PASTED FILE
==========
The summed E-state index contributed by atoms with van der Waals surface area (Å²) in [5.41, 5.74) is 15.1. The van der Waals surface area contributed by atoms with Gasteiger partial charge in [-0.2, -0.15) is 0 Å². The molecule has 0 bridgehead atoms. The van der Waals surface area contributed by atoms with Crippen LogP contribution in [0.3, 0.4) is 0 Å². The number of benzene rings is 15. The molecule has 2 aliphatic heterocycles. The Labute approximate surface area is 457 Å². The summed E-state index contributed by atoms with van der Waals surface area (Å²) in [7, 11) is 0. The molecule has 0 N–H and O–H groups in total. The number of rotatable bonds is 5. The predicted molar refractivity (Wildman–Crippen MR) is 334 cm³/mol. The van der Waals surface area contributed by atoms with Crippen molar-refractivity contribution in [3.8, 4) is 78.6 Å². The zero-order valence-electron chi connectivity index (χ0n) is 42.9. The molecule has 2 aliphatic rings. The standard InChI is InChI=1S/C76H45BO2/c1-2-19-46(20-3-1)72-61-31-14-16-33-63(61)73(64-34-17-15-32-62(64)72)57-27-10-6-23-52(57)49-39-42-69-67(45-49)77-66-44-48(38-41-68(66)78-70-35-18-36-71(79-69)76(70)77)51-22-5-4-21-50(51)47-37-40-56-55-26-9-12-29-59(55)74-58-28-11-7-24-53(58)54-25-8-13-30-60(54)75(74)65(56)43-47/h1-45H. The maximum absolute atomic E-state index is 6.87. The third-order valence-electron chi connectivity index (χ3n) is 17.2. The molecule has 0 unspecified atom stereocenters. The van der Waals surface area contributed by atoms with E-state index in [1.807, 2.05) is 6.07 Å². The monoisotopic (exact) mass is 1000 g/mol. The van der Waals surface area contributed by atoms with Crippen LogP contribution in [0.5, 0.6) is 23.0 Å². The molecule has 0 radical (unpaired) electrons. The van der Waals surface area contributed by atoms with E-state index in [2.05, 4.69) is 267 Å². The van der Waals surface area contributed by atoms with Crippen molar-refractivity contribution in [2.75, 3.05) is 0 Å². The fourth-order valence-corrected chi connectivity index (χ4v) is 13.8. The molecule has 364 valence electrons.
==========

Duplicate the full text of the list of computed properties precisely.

The summed E-state index contributed by atoms with van der Waals surface area (Å²) in [5.41, 5.74) is 15.1. The van der Waals surface area contributed by atoms with Gasteiger partial charge in [-0.2, -0.15) is 0 Å². The molecule has 0 bridgehead atoms. The van der Waals surface area contributed by atoms with Crippen LogP contribution in [0.3, 0.4) is 0 Å². The number of benzene rings is 15. The molecule has 2 aliphatic heterocycles. The Labute approximate surface area is 457 Å². The summed E-state index contributed by atoms with van der Waals surface area (Å²) in [7, 11) is 0. The molecule has 0 N–H and O–H groups in total. The number of rotatable bonds is 5. The predicted molar refractivity (Wildman–Crippen MR) is 334 cm³/mol. The van der Waals surface area contributed by atoms with Crippen molar-refractivity contribution in [3.8, 4) is 78.6 Å². The zero-order valence-electron chi connectivity index (χ0n) is 42.9. The molecule has 2 aliphatic rings. The standard InChI is InChI=1S/C76H45BO2/c1-2-19-46(20-3-1)72-61-31-14-16-33-63(61)73(64-34-17-15-32-62(64)72)57-27-10-6-23-52(57)49-39-42-69-67(45-49)77-66-44-48(38-41-68(66)78-70-35-18-36-71(79-69)76(70)77)51-22-5-4-21-50(51)47-37-40-56-55-26-9-12-29-59(55)74-58-28-11-7-24-53(58)54-25-8-13-30-60(54)75(74)65(56)43-47/h1-45H. The maximum absolute atomic E-state index is 6.87. The third-order valence-electron chi connectivity index (χ3n) is 17.2. The molecule has 0 unspecified atom stereocenters. The van der Waals surface area contributed by atoms with E-state index in [1.807, 2.05) is 6.07 Å². The monoisotopic (exact) mass is 1000 g/mol. The van der Waals surface area contributed by atoms with Crippen LogP contribution in [0.5, 0.6) is 23.0 Å². The molecule has 0 radical (unpaired) electrons. The van der Waals surface area contributed by atoms with E-state index in [2.05, 4.69) is 267 Å². The van der Waals surface area contributed by atoms with Crippen molar-refractivity contribution in [2.75, 3.05) is 0 Å². The fourth-order valence-corrected chi connectivity index (χ4v) is 13.8. The molecule has 364 valence electrons.